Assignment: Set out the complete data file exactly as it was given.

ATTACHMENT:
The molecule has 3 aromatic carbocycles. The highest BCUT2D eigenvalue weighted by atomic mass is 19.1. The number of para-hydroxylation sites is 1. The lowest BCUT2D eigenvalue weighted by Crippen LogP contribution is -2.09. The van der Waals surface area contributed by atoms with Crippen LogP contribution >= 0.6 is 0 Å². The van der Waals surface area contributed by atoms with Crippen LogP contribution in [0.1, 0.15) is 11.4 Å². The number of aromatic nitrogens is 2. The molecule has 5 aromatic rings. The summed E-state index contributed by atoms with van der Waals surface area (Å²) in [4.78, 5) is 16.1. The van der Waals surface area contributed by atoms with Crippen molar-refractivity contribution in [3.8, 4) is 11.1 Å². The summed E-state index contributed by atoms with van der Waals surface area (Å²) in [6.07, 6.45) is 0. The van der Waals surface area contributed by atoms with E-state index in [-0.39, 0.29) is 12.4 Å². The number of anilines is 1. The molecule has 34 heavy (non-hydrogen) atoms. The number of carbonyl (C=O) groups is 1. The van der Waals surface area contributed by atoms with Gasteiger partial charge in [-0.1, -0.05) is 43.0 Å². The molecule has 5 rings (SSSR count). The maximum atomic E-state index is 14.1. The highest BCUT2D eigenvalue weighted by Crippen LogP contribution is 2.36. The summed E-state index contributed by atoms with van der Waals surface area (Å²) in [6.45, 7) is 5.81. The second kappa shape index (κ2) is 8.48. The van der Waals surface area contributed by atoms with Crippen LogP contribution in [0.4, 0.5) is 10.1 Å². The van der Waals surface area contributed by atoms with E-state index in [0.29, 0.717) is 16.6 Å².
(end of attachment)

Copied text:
The molecule has 3 aromatic carbocycles. The highest BCUT2D eigenvalue weighted by atomic mass is 19.1. The number of para-hydroxylation sites is 1. The lowest BCUT2D eigenvalue weighted by Crippen LogP contribution is -2.09. The van der Waals surface area contributed by atoms with Crippen LogP contribution >= 0.6 is 0 Å². The van der Waals surface area contributed by atoms with Crippen LogP contribution in [0.1, 0.15) is 11.4 Å². The number of aromatic nitrogens is 2. The molecule has 5 aromatic rings. The summed E-state index contributed by atoms with van der Waals surface area (Å²) in [4.78, 5) is 16.1. The van der Waals surface area contributed by atoms with Crippen molar-refractivity contribution in [3.8, 4) is 11.1 Å². The summed E-state index contributed by atoms with van der Waals surface area (Å²) in [6.07, 6.45) is 0. The van der Waals surface area contributed by atoms with E-state index in [-0.39, 0.29) is 12.4 Å². The number of anilines is 1. The molecule has 34 heavy (non-hydrogen) atoms. The number of carbonyl (C=O) groups is 1. The van der Waals surface area contributed by atoms with Gasteiger partial charge in [-0.1, -0.05) is 43.0 Å². The molecule has 5 rings (SSSR count). The maximum atomic E-state index is 14.1. The highest BCUT2D eigenvalue weighted by Crippen LogP contribution is 2.36. The summed E-state index contributed by atoms with van der Waals surface area (Å²) in [6.45, 7) is 5.81. The second kappa shape index (κ2) is 8.48. The van der Waals surface area contributed by atoms with Crippen LogP contribution in [0.4, 0.5) is 10.1 Å². The van der Waals surface area contributed by atoms with E-state index in [0.29, 0.717) is 16.6 Å².